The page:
Us and them

By posting this, Netanyahu tried to deliver a message: I am with you, the people, the soldiers; but Gantz, he is with them.

November 6, 2019 22:28
3 minute read.
Us and them

Blue and White leader Benny Gantz greets Likud leader Prime Minister Benjamin Netanyahu two days after Israel’s Election Day. (photo credit: MARC ISRAEL SELLEM)

Watch out. Based on all of the signs, the 2020 election campaign has begun and it’s already getting ugly.

“Each one [of us] did something today,” wrote Prime Minister Benjamin Netanyahu on his Facebook page last week, adding a photo of himself posing for a selfie with soldiers, and a photo of Blue and White leader Benny Gantz meeting with Joint List leaders Ayman Odeh and Ahmad Tibi.

By posting this, Netanyahu tried to deliver a message: I am with you, the people, the soldiers; but Gantz, he is with them.

Obviously, Netanyahu cannot explicitly say that the Arabs of Israel, who constitute some 20% of the country’s population, are enemies.

In its campaign of the second election in 2019, the Likud created an influx of videos that were meant to deter voters from voting for Gantz, warning that if he won, he would form a government with the Arabs.

Likud members and Netanyahu cronies kept repeating the slogans, claiming that the election was between Netanyahu and a “dangerous government [led by Gantz] and supported by the Arab parties.”

In some cases, Likudniks provided evidence for their objection to the Arab parties’ leaders. Videos were distributed of Tibi praising martyrs and audio clips of Odeh refusing to condemn attacks against soldiers in the West Bank.

These comments are unacceptable, but these men – Tibi and Odeh – are also the elected representatives of 20% of our country, whether we like it or not.

Now, again, the nation has two options: we can try to simplify things, color everything in black and white, good or bad, us and them, and find the lowest common ground with the voter to sow hate and fear; or we can understand that the reality is complicated and that it has different shades and colors. We can understand that by finding common ground and tackling issues that matter to the entire society, we can bridge the gaps.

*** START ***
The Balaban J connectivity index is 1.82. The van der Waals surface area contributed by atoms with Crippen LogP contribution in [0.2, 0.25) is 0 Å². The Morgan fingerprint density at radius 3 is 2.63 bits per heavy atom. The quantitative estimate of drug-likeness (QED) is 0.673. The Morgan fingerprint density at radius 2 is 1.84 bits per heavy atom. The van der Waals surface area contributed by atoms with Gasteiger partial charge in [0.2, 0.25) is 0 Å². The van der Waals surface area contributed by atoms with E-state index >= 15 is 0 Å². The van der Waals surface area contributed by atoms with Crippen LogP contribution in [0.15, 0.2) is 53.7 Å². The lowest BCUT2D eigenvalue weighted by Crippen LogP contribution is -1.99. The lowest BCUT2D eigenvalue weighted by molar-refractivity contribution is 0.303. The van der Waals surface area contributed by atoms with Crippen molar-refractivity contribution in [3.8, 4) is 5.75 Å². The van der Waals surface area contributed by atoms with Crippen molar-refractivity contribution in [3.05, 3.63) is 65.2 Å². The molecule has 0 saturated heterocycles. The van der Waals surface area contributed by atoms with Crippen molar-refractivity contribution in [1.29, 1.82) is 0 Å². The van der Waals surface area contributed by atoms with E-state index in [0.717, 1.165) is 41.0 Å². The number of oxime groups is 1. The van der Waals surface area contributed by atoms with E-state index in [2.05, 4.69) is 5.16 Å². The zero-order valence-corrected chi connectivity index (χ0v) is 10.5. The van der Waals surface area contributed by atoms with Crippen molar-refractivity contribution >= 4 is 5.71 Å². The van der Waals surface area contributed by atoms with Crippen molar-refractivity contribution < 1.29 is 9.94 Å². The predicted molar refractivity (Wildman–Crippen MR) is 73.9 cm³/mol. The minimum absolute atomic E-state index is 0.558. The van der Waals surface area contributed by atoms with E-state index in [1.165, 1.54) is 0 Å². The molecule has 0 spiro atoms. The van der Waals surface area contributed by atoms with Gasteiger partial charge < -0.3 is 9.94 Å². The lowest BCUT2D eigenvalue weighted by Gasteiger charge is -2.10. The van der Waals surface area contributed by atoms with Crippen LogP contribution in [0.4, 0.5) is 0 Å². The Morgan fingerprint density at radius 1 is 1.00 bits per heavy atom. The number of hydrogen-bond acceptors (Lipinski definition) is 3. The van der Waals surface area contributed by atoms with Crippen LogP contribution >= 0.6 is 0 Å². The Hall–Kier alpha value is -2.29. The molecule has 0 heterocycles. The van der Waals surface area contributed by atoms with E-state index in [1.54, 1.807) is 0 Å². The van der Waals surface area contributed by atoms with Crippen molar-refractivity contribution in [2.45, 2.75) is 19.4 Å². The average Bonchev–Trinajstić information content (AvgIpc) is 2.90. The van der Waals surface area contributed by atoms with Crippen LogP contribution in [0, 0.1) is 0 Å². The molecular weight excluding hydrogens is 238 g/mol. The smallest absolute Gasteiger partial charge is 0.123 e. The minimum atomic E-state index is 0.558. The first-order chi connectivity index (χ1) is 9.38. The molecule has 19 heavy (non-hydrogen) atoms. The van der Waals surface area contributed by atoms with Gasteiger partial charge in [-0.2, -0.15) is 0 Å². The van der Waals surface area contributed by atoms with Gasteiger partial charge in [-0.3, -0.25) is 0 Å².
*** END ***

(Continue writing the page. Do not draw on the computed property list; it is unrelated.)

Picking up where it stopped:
Odeh and Tibi are far from being Zionists. Their parties have tried since the 1980s to erase Israel’s Jewish characteristics. However, before the last election, they made a historic declaration, saying that they would like to take part, or at least support, a government in Israel.

That was a landmark in the relations of Jews and Arabs in Israel; and, most of all, it proved that reality can change, even in small steps.

Whether he will be able to form a coalition or not, Gantz was right to meet with the Arab leaders and even post a photo from the meeting. By doing so, he said: there is no us and them, we are all citizens of the same country.

This notion was echoed in his speech at the Yitzhak Rabin memorial rally on Saturday. “We are one multicultural society, which is composed of many identities,” he said. “The wisdom of leadership – and its responsibility – is in strengthening the glue that connects us all together.”

He later recognized one of the most urgent needs in Arab society these days.

“We will restore the personal security of the Arab citizens, and we will protect the dignity of our political rivals,” he said. “Yes, they are our brothers as well. They are part of us.”

Aside from the conflict with the Palestinians, most Arab-Israelis have the same ambitions and aspirations as the average Israeli Jew. They want to have a nice home, a decent job, proper education for their children, quality and reliable medical services and advanced infrastructure.

Joining hands with the Arab leadership in these matters will not harm anyone. There is no “us and them” when it comes to health, the war on crime and upgrading public transportation.

Whether we are going to a third round of elections or not, we need courageous leadership that will know how to integrate Arabs and work to make 20% of Israelis feel they belong, with the concomitant responsibilities and privileges.

And who knows? Maybe these small but necessary steps will bring us closer to peace.

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